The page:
While I enjoyed this book more than Duddy’s story, I would still recommend reading both and to read Duddy’s story first as it technically comes before this novel. I would say that this book is also a necessary read for anyone from Montreal or Canada. Richler paints an intriguing version of the iconic city that would appeal to both French and non-French Canadians. Overall, this is a witty, enjoyable and grabbing story sure to captivate the most imperfect of us.

 

Company Town by Madeline Ashby

Science fiction often gets a bad rap so it is nice to see great stories, regardless of genre, getting the attention they deserve.

A company town is a place where practically all stores and housing are owned by the one company that is also the main employer. – Wikipedia

3/5 stars.
ebook,  241 pages.
Read from March 1, 2017 to March 7, 2017.

Book number three out of the Canada Reads 2017 five shortlist nominees. This science fiction novel was a nice change of pace from the general fiction genre that normally dominates Canada Reads. Science fiction often gets a bad rap so it is nice to see great stories, regardless of genre, getting the attention they deserve.

Hwa lives in a company town. Almost everyone does these days. Hwa is different than the rest of the people living in the rig as she is nearly completely organic. In the future people use bionics and engineering to enhance their bodies, looks and health. Hwa is a bodyguard for the sex workers on the rig and she is very good at what she does. Having a spiteful mother and upbringing, in combination with the loss of her brother as well as her skills in taekwondo, has given Hwa rough persona, making her an ideal bodyguard. Her skills do not go unnoticed and she is soon asked to be the bodyguard to the heir of the Lynch family who own the large company that owns the town. The Lynch’s are strange and all of their hopes are on this one boy that Hwa must take care of. Soon after she starts this new job watching the Lynch boy,  people she knows start to be murdered in a horrific fashion. Faced with questions about the involvement of the Lynch family and the murders of her friends, Hwa risks her life to find the truth about what is really going on her in her company town.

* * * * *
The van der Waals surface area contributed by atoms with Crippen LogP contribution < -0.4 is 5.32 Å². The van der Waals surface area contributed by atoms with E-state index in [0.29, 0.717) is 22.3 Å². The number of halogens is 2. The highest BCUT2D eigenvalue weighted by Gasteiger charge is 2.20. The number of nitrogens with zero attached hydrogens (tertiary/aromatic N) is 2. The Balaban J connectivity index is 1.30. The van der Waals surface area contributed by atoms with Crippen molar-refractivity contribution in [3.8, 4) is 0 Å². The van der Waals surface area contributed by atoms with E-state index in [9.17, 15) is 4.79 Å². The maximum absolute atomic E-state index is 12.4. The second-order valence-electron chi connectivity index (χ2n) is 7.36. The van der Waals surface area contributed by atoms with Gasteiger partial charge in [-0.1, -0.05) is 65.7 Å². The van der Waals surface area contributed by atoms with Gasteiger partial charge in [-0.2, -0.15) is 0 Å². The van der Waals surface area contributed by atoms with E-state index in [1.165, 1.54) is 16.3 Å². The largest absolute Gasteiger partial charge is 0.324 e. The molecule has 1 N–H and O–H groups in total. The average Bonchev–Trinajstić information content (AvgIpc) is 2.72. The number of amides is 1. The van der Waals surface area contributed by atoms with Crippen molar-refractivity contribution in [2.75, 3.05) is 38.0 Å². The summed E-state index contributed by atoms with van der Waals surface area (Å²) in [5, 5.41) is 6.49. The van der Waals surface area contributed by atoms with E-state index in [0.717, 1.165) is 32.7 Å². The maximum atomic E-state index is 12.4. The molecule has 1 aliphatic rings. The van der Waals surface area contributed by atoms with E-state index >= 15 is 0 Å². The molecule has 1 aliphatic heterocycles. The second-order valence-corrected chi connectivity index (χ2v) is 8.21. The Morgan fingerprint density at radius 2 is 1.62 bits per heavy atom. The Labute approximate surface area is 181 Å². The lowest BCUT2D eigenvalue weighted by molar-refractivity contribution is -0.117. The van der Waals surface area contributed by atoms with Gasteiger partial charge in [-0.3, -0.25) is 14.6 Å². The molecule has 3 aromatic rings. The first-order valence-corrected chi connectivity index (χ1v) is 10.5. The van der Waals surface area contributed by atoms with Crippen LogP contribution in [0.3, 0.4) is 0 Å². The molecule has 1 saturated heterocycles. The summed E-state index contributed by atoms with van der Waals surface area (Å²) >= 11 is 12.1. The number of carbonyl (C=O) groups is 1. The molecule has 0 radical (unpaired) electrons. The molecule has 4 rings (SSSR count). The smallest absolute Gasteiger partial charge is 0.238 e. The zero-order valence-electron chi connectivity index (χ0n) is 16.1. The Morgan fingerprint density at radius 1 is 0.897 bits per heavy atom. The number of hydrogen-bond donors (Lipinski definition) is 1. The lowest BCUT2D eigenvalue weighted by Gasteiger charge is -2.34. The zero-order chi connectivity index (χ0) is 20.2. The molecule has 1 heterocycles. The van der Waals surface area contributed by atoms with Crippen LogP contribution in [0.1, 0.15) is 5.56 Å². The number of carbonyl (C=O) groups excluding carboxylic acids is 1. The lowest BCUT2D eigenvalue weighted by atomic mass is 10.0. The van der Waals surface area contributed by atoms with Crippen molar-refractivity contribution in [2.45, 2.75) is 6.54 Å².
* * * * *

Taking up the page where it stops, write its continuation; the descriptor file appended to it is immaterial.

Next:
Hwa is a fantastic character. I only wish that there were more like her: strong, smart, brave (all in the masculine sense too) and she can kick some serious ass. Her Korean heritage was a great addition too. Even the romance that evolves in the story suited me. I actually enjoyed it. It was subtle and didn’t detract from the main story. There is nothing I hate more when an intriguing story is taken over by a lame romance so this novel made me very happy in that aspect.

However I felt that this novel was not as well executed as it could have been. It took me a while to figure out what was going on with all the bionics and tech in the beginning. Additionally, the killer in the story, while not who I expected, did not feel like an important enough character through the book to have such a pinnacle role. I felt confused and disappointed at the end in that sense. I actually had to go back and reread a few parts because I wasn’t even sure how he came into play through the story.